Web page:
Every morning, Lanier and members of her top staff receive e-mails detailing which gangs are feuding, which students are fighting in schools and which locations have had reports of gunfire. Every other week, they get a "go-go report" of where bands are playing because authorities say the concerts often bring together feuding gangs.
Homicide detectives closed about 75 percent of their cases last year, far surpassing previous years and the national average.
"We are sending a message to the bad guys," Lanier said. "Homicides occur, and two days later we arrest the guy. Sooner or later, the bad guys are going to get the message."
D.C. Council member Phil Mendelson (D-At Large), head of the public safety and judiciary committee, said that Lanier should get some credit for the decreasing crime but that the homicide rate is still elevated. Last year, the District had 23 killings per 100,000 people. In safer big cities, such as New York, the rate is at an all-time low: six per 100,000.
"Another way of looking at the good news is the rate is too high compared to other cities," Mendelson said. "If we were to have the same rate as New York City, we would have less than 40 a year."
But Lanier and others pointed to a significant drop in 2009 in homicides in the 7th Police District, the southernmost area east of the Anacostia River, which historically has had stubborn crime issues. Although the area, which includes the neighborhoods of Barry Farm, Congress Park and Congress Heights, had the highest number of killings last year, with 40, that was a 15 percent drop from 2008.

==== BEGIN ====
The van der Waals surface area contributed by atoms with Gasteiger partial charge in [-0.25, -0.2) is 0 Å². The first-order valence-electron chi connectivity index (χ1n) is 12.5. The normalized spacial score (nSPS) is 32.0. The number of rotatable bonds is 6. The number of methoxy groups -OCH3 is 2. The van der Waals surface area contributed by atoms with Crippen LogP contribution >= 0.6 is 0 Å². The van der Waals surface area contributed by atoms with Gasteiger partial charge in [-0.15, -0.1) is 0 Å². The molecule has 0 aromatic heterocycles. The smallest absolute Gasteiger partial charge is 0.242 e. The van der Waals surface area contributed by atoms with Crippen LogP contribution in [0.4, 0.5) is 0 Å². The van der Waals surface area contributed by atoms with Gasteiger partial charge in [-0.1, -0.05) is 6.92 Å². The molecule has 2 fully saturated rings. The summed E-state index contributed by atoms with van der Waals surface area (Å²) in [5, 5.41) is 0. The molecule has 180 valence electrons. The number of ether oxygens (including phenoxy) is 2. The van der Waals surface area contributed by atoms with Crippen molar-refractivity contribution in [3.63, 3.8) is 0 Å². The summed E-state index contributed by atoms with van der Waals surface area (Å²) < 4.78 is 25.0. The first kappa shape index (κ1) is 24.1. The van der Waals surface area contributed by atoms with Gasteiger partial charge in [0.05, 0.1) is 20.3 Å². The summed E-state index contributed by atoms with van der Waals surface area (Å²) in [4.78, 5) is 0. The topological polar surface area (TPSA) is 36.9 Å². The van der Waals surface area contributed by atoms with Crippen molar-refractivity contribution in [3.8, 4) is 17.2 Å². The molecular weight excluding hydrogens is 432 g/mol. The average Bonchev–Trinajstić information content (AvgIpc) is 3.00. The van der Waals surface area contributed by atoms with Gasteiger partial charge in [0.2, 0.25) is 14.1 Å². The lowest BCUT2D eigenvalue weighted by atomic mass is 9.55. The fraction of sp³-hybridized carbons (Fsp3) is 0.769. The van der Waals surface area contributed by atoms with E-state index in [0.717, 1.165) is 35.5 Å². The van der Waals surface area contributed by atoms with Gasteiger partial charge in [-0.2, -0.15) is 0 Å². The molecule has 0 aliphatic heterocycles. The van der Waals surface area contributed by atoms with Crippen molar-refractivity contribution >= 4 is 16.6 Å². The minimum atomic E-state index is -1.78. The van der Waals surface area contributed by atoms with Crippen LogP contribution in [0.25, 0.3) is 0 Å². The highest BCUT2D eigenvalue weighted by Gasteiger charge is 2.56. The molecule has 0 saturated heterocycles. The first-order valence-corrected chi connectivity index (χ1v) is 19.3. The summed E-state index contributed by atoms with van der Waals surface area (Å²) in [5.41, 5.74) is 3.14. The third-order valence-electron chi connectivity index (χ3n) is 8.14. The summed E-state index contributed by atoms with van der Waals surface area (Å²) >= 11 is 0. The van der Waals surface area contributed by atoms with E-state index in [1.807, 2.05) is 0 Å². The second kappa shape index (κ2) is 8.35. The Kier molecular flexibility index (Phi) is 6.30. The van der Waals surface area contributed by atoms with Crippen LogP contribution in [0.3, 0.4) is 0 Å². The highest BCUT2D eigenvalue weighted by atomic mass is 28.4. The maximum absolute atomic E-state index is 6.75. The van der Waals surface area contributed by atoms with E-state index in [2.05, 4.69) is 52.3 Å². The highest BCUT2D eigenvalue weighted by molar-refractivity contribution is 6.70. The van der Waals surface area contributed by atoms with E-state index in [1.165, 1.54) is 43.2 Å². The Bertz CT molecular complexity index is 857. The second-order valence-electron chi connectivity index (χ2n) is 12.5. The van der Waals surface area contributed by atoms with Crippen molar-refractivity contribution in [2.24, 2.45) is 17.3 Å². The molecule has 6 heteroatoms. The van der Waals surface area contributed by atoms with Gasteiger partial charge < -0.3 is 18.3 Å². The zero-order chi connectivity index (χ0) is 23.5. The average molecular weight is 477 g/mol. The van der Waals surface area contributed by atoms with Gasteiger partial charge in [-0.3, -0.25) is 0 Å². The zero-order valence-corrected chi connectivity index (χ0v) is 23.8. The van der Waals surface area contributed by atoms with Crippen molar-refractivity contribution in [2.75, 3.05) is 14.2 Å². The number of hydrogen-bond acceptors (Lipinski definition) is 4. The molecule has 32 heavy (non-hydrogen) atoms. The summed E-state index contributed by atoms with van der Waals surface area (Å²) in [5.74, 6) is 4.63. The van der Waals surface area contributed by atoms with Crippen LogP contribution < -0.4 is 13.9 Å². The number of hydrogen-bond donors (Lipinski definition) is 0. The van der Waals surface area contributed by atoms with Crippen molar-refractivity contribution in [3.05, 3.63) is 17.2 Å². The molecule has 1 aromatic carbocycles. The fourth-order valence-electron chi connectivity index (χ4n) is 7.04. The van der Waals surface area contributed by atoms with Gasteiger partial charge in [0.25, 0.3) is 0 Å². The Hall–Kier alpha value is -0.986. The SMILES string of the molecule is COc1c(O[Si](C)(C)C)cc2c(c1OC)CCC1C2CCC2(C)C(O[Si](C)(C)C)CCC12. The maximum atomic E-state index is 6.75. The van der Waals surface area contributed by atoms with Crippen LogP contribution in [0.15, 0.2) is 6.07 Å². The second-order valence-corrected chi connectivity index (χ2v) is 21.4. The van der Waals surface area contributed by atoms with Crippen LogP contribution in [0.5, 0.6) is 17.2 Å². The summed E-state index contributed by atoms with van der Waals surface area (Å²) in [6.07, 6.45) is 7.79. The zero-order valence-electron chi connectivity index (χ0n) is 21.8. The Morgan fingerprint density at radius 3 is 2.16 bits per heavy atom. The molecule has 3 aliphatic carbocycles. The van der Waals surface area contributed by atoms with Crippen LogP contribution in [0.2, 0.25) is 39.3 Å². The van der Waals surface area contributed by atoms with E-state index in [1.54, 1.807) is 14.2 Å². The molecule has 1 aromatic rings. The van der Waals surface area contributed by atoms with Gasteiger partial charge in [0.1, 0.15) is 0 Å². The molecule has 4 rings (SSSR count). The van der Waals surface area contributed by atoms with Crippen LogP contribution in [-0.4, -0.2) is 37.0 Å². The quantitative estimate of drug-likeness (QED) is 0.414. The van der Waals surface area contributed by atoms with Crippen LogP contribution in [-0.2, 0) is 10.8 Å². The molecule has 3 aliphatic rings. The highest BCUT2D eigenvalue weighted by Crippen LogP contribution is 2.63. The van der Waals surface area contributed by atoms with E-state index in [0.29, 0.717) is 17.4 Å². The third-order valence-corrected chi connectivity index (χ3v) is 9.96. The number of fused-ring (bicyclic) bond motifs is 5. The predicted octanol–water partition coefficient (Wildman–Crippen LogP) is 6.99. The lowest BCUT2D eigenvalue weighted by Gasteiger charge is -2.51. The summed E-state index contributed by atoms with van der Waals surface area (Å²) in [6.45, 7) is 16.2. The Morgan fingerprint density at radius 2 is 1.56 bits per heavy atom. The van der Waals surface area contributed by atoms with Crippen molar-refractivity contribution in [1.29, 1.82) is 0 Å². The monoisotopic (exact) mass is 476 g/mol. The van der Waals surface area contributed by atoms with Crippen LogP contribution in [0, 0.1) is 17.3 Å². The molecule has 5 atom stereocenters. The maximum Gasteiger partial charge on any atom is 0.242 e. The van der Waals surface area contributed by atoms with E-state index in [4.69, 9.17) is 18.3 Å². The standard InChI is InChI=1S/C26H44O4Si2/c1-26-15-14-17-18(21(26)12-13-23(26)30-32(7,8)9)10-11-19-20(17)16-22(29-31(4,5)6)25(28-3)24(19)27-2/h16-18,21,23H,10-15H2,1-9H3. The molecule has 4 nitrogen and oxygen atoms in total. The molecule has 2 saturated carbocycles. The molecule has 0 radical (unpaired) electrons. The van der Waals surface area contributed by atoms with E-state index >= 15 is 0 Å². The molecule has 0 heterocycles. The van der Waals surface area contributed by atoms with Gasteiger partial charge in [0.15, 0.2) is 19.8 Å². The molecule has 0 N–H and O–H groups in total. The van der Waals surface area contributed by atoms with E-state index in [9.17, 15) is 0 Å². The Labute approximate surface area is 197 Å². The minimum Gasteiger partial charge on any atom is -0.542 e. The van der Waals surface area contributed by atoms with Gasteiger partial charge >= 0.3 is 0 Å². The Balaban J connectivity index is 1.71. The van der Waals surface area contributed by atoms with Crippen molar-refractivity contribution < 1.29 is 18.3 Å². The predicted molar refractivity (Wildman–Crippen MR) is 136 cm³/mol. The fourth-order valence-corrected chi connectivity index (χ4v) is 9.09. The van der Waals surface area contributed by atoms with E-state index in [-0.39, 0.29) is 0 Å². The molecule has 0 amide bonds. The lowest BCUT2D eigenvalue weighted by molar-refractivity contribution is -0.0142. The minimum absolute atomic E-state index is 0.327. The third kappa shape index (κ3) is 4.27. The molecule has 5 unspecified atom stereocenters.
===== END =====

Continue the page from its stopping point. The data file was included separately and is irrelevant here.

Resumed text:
The year was not without trouble for police. There were some high-profile shootings, such as the November killing of 9-year-old Oscar Fuentes, who was shot through the front door of his apartment in Columbia Heights. And security officer Stephen T. Johns was killed in June, allegedly by a white supremacist during lunch hour at the U.S. Holocaust Memorial Museum.
Other setbacks for D.C. police included a Dec. 1 fatal robbery that resulted in one of the department's own, Officer Reginald Jones, being charged in the homicide. And a court ruled illegal Lanier's strategy of using military-style checkpoints to screen motorists in the Trinidad neighborhood during a spate of violence in 2008.
In Virginia, Prince William County police found developmentally disabled Alexis "Lexie" Agyepong-Glover, 13, dead in a creek near Woodbridge in January. Police discovered that her mother, Alfreedia Gregg-Glover, had left the girl in the creek for days before she died.
In Maryland in April, Frederick police said Christopher A. Wood, 34, killed his family: Francie Billotti-Wood, 33, a Sunday school teacher, and their three children, ages 5, 4 and 2, before killing himself.
"Things are not always going to go perfectly," Lanier said. "There are human beings involved, and human beings are fallible, myself included."
Staff writers Maria Glod, Dan Morse and Matt Zapotosky contributed to this report.